Murphy told his story, and discussed his discomfort with GOP opposition tactics, with the Atlanta Journal Constitution this weekend. He spoke to me Monday specifically about the “skip Obamacare” campaigns, and the potential consequences for the young people who are ultimately persuaded by them.
Fortunately, Murphy had insurance at the time of his illness. One thing that unites most, if not all, of the conservatives organizing and promoting the skip Obamacare campaigns is that they do, too. But it defies credulity that they’d skip the ACA’s benefits themselves if their coverage lapsed, or will encourage their own young-adult children to stay uninsured when enrollment begins in October.
In that sense, they’re exhibiting the same kind of moral cowardice that marked Vietnam War advocates who set aside their convictions and found themselves or their children safe passage to Canada: Undermining Obamacare is a civic duty, they think, unless their family happens to need it.
“It’s unconscionable to me,” Murphy said. “Are they really so obsessed with being against Barack Obama that they would encourage people to absolutely go without health insurance when given the opportunity to buy it? That makes absolutely no sense. None. There’s no logic behind it, they should be ashamed of themselves.”
Brian Beutler is Salon's political writer. Email him at firstname.lastname@example.org and follow him on Twitter at @brianbeutler.More Brian Beutler.
A bird's view of tulip fields near Voorhout in the Netherlands, photographed with a drone in April 2015.
Angalamman Festival is celebrated every year in a small town called Kaveripattinam in Tamil Nadu. Devotees, numbering in tens of thousands, converge in this town the day after Maha Shivratri to worship the deity Angalamman, meaning 'The Guardian God'. During the festival some of the worshippers paint their faces that personifies Goddess Kali. Other indulge in the ritual of piercing iron rods throughout their cheeks.
Kit Mikai is a natural rock formation about 40m high found in Western Kenya. She goes up the rocks regularly to meditate. Kit Mikai, Kenya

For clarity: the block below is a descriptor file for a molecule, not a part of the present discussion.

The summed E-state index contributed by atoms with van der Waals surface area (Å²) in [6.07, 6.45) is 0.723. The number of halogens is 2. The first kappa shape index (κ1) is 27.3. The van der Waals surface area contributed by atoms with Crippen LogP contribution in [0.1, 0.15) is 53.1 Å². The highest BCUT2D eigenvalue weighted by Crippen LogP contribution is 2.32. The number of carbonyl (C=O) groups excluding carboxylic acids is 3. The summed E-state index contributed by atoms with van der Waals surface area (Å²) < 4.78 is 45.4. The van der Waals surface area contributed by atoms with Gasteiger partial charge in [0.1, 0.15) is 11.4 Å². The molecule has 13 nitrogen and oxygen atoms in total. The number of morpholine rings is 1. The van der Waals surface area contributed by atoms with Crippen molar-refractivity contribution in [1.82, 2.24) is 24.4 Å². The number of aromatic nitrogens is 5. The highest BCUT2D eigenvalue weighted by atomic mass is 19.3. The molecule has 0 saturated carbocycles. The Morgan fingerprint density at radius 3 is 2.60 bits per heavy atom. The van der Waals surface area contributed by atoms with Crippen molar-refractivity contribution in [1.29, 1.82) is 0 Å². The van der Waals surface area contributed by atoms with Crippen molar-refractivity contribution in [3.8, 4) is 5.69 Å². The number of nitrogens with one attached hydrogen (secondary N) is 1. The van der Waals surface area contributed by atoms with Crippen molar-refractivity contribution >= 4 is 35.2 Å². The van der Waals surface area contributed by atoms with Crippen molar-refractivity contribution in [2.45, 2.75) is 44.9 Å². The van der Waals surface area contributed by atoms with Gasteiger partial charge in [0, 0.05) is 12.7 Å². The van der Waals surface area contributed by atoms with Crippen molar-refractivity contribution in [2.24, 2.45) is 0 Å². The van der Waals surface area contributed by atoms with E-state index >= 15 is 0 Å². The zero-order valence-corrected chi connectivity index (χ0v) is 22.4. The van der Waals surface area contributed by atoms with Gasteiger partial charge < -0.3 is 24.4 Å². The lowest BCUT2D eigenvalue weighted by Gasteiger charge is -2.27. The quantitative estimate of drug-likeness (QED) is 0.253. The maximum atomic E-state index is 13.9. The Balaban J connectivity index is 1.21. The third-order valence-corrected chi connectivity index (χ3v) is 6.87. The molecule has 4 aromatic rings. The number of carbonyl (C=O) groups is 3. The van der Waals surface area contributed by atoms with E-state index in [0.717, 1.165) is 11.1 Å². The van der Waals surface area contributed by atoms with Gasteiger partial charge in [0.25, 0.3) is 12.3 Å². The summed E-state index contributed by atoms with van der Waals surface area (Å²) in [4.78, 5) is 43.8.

On a weekend trip to buffalo from Toronto we made a pit stop at Niagara Falls on the Canadian side. I took this shot with my nexus 5 smartphone. I was randomly shooting the falls themselves from different viewpoints when I happened to get a pretty lucky and interesting shot of this lone seagull on patrol over the falls. I didn't even realize I had captured it in the shot until I went back through the photos a few days later
Incredibly beautiful and extremely remote. Koehn Lake, Mojave Desert, California. Aerial Image.
Lucky timing! The oxpecker was originally sitting on hippo's head. I could see the hippo was going into a huge yawn (threat display?) and the oxpecker had to vacate it's perch. When I snapped the pic, the oxpecker appeared on the verge of being inhaled and was perfectly positioned between the massive gaping jaws of the hippo. The oxpecker also appears to be screeching in terror and back-pedaling to avoid being a snack!
The Yetis of Nepal - The Aghoris as they are called are marked by colorful body paint and clothes
Taken from a zodiac raft on a painfully cold, rainy day
This wave is situated right near the CBD of Sydney. Some describe it as the most dangerous wave in Australia, due to it breaking on barnacle covered rocks only a few feet deep and only ten metres from the cliff face. If you fall off you could find yourself in a life and death situation. This photo was taken 300 feet directly above the wave from a helicopter, just as the surfer is pulling into the lip of the barrel.